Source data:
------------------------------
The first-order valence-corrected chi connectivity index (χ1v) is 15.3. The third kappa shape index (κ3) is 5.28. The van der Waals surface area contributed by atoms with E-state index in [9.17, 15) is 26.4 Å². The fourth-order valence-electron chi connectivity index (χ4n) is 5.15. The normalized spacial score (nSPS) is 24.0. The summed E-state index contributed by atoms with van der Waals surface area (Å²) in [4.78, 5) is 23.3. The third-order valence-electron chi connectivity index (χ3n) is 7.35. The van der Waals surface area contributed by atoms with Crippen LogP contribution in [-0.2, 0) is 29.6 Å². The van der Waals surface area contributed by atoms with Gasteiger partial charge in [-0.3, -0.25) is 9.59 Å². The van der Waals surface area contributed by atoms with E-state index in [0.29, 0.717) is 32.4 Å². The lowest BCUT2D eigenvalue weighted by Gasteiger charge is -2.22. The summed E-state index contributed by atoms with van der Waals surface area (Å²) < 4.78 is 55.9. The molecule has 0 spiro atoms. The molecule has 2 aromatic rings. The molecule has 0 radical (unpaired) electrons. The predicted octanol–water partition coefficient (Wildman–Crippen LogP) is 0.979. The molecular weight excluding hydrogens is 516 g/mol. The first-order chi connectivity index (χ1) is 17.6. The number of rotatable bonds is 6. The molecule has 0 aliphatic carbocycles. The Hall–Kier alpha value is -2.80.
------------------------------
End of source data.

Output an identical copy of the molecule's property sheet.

The first-order valence-corrected chi connectivity index (χ1v) is 15.3. The third kappa shape index (κ3) is 5.28. The van der Waals surface area contributed by atoms with E-state index in [9.17, 15) is 26.4 Å². The fourth-order valence-electron chi connectivity index (χ4n) is 5.15. The normalized spacial score (nSPS) is 24.0. The summed E-state index contributed by atoms with van der Waals surface area (Å²) in [4.78, 5) is 23.3. The third-order valence-electron chi connectivity index (χ3n) is 7.35. The van der Waals surface area contributed by atoms with Crippen LogP contribution in [-0.2, 0) is 29.6 Å². The van der Waals surface area contributed by atoms with Gasteiger partial charge in [-0.3, -0.25) is 9.59 Å². The van der Waals surface area contributed by atoms with E-state index in [0.29, 0.717) is 32.4 Å². The lowest BCUT2D eigenvalue weighted by Gasteiger charge is -2.22. The summed E-state index contributed by atoms with van der Waals surface area (Å²) < 4.78 is 55.9. The molecule has 0 spiro atoms. The molecule has 2 aromatic rings. The molecule has 0 radical (unpaired) electrons. The predicted octanol–water partition coefficient (Wildman–Crippen LogP) is 0.979. The molecular weight excluding hydrogens is 516 g/mol. The first-order chi connectivity index (χ1) is 17.6. The number of rotatable bonds is 6. The molecule has 0 aliphatic carbocycles. The Hall–Kier alpha value is -2.80.